Too Late For Digital Certificates?

Last year, the federal government couldn't move fast enough to pass a digital signatures law, which it finally did in October.

But almost a year later, it appears that all of the hullabaloo has turned out to be little more than smoke, as many companies have managed to make do without state-of-the-art authentication and security technologies.

Prior to the legislation, it was believed that the electronic identifiers were needed to support the online business-to-business explosion that appeared to be just around the corner.

At the same time, many companies were being told they had to put a public-key infrastructure (PKI) cryptography and authentication system in place to be sure they weren't doing business with cyberpirates.

However, business-to-business e-commerce didn't boom as quickly or as broadly as anticipated. Meanwhile, those companies that are dabbling in the e-commerce arena have managed to do so without digital certificates.

"What we learned is you don't have to have these things in place to start electronic commerce," said Jan Sundgren, an analyst at Giga Information Group Inc. in Chicago.

However, a second-generation PKI standard that embeds authentication processes into e-commerce applications and smart cards that are enabled for digital certificates have evolved during the past year, pushing online authentication closer to viability.

Not So Fast

The main hurdles to adoption are cost and difficulty of implementation.

For instance, a November survey of 1,026 executives at U.S. companies with revenues of more than $1 billion revealed that only 16% of the firms had completed work on digital certificate infrastructures, according to Frank Prince, an analyst at Cambridge, Mass.-based Forrester Research Inc., which conducted the survey.

In 1999, half the companies in Forrester's annual e-commerce poll said they would have working PKI systems in place by the end of this year. But when Forrester conducted the poll again last year, only one-third of the respondents said they believed they could achieve that goal in the next two years.

"The expectations fell off after they had the experience with the implementation and expense of digital certificate technology," says Prince. "What they discovered is that this isn't as easy as they thought."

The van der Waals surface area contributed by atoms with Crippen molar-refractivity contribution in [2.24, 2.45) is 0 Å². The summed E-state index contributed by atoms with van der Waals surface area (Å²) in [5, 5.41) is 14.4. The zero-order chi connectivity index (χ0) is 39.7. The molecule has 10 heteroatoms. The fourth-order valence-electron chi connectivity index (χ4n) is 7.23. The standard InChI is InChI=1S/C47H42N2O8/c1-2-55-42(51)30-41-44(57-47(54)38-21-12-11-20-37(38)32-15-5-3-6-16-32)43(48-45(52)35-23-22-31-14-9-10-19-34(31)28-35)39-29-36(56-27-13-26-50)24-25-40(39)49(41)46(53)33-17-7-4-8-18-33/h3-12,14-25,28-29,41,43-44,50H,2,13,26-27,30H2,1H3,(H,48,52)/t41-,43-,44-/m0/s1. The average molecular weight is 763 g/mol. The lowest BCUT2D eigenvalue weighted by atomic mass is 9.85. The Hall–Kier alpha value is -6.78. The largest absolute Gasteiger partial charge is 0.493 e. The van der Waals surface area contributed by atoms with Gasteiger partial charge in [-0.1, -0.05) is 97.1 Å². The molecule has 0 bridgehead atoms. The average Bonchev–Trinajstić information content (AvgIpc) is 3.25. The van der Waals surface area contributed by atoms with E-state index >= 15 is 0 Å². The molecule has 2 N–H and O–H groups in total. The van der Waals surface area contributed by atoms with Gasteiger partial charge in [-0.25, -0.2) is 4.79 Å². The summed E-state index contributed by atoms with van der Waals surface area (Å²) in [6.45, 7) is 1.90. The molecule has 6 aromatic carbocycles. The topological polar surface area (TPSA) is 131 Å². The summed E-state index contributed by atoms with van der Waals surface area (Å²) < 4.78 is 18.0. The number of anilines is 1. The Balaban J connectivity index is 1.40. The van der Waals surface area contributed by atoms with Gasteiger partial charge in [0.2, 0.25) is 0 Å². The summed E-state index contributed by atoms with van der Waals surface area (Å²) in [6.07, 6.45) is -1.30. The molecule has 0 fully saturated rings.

One of the chief hurdles to the adoption of digital certificates is that most PKI software has been developed along proprietary lines. Authentication services that might work well to support internal expense reports or personnel evaluations don't necessarily translate in a business-to-business format.

PKI allows companies to send encrypted messages through a public registry, which is then decrypted by a private key that the receiver holds.

As it turns out, many companies that are capable of issuing PKI certificates rarely use them.

Jurgen Leijdekker, U.S. managing director at Denver-based eCredible Ltd., a transaction risk-management subsidiary of Amsterdam-based credit insurance company NCM NV, says it's rare for companies to ask for digital certificates when they do business online.

"We can issue them, but many companies feel a password in their hands is somehow more secure," he says.

Even though risk management often involves the most sensitive financial aspects of online trading, few companies are able to perform the decryptions. As a result, executives at eCredible view digital certificates as a perk service, not something central to its business, Leijdekker says.

A proposed standard called XML Key Management Specification (XKMS) may help solve this dilemma. Submitted in April to the World Wide Web Consortium standards body, XKMS is based on Web services protocols such as Web Services Description Language and Simple Object Access Protocol. The standard was designed with the goal of providing interoperability between PKI systems.

XKMS incorporates authentication services inside of e-commerce applications. Currently, desktop and e-commerce applications must be enabled to handle digital keys for authentication.

As a result, no longer would both the buyer and seller need fully implemented PKI infrastructures to exchange certificates or signatures.

For Web resources on this topic, head to our Digital Certificates Research Links page.

For information on vendors, head to our Security Vendors page.

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